In Sofia, Bulgaria, messages of harmony are hidden in plain sight.
Every day, thousands of people hustle past the Sveti Sedmochislenitsi High School in Sofia, Bulgaria, en route to an Orthodox church of the same name, to nearby metro lines, or to a neighboring shopping district, but few notice the poem stretched across the wall.
On either side of an abstract, winged heart are the flags of Hungary and Bulgaria (both horizontal stripes of green, red, and white, but in differing order) with the words of poet Sándor Petőfi laid overtop in their respective languages.
While the poet has long been seen as a symbol of Hungarian independence (he helped lead the 1848 Hungarian revolution), this creation and the other 27 poems adorning walls throughout Bulgaria’s capital city (and its largest one, as well) are intended to be quiet messages of cooperation.
“European poems on Sofia’s city walls send out a powerful message about Europe to Sofia’s citizens and visitors, that the Europeans Union’s strength is unity in diversity.”
Each of the writings is part of Wall-to-Wall Poetry, a project that saw embassies of European Union-member states or candidate countries decorate a wall of their choosing–ranging from inside a metro station to the facade of City Hall to the underpass in front of the Presidency–with the work of poets and artists from their respective countries.
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The project was launched by the Netherlands Embassy in Bulgaria in 2004 (the most recent poem was placed in 2009). At the time, the Dutch held the rotating Presidency of the European Union and wanted to mark the occasion on a grand-scale project. Bulgaria had yet to officially become a member state of the European Union, and wouldn’t until 2007.
“The mission statement, as described by the Dutch Ambassador to Bulgaria at that time, Mr. Willem van Ee, was: European poems on Sofia’s city walls send out a powerful message about Europe to Sofia’s citizens and visitors, that the Europeans Union’s strength is unity in diversity,” said Nikolai Stoyanov, the Press, Culture and Public Diplomacy Advisor for the Netherlands Embassy in Sofia.
“This is the European language we all speak and which unites us.”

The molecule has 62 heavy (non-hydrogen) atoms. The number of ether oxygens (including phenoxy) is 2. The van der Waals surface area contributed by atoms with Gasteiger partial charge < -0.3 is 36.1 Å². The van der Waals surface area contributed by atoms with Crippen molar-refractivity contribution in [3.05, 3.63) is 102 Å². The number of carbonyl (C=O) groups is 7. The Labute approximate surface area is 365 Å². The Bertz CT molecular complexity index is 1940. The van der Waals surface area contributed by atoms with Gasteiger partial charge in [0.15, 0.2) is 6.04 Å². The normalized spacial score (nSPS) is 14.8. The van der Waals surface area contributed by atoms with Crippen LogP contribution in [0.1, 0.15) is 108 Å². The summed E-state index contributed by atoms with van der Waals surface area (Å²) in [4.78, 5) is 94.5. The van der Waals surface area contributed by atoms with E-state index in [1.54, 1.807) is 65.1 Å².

Stoyanov added that though there are numerous historical and cultural differences, as well as various languages and alphabets, the various EU members are allied in their shared values and principles, namely, democracy, respect for human rights, equality, and security and prosperity of their citizens.
“This is the European language we all speak and which unites us,” Stoyanov said.
Most of the poems were penned by wordsmiths well known in their home countries. For example, Italy’s contribution includes a collection of lines from Dante Alighieri’s The Divine Comedy and the Dutch participated with a piece by Jan Hanlo titled, So I Believe That Also You Are.
While there were numerous locations that were made available to the embassies, some common themes emerged.
Several countries chose to display their poetry on schools, including Greece’s selection from Constantine Cavafy on the Vasil Aprilov 38th School, Poland’s Czesław Milosz on the Bratya Miladinovi School, Slovenia’s France Preseren on the G.S. Rakovski 22nd School, Spain’s Lope de Vega on the Miguel de Cervantes Spanish High School, Sweden’s Tomas Transtromer on the National Art Academy, and Turkey’s Mazim Hikment on the Alphonse de Lamartine French High School.
Other organizations chose spots on or near prominent tourist attractions: Austria’s Wolf Harrant on the Sofia Public Library, Cyprus’ Pantelis Mechanicos on the Lozenets Municipality, Denmark’s Piet Hein on the Sofia City Art Gallery, Estonia’s Jaan Kaplinski on the Architecture and Urban Planning Directorate, France’s Paul Eluard on the Small City Theatre, Germany’s Friedrich von Schiller on the Vasil Levski National Stadium, Ireland’s Mairtin o Direain on the Mall of Sofia, Lithuania’s Marcelijus Martinaitis on the Sofia Public Library, Luxembourg’s Raymond Schaack on the Sofia City Art Gallery, Malta’s Dun Karm Psaila and Portugals’ Alvaro de Campos Fernando Pessoa both on City Hall, and Romania’s Mihai Eminescu on the 199 Theatre.
The remaining works can be found in transit areas–like Britain’s Liz Lockhead on the Serdica Metro Station (said to be an homage to the well-known Poems on the Underground in London), Belgium’s Hugo Claus and Odilon-Jean Perier in the Sofia University Metro Station, and Finland’s Pentti Saarikoski on the underpass in front of the Presidency–or buildings with special meaning to the hosting embassy, including the Czech Republic’s Jaroslav Steifert on the Czech Cultural Centre, Latvia’s Rudolfs Blaumanis on the Honorary Consulate of Latvia, and Slovakia’s Jan Smrek on their own offices.
The poem that was chosen to represent Bulgaria was Hristo Botev’s Hadzhi Dimitar.
“Hristo Botev is one of the most famous Bulgarian writers and his work is associated with Bulgaria’s revival period in the late 19th century and was always regarded as an inspiration for Bulgarian independence,” explained Tomislav Rashkov, a guide at Free Sofia Tours, a company that takes travelers on free guided walks that include stops at various poems in the city center.
Each of the poems is written in the various countries’ native languages and is accompanied by translations in Bulgarian and English, as well as information about the author, all inscribed on a plaque nearby.
Although some of the poems have faded with time, Stoyanov argues they’re just as relevant today as they were at their unveiling: they still show the beauty found in commonalities and differences.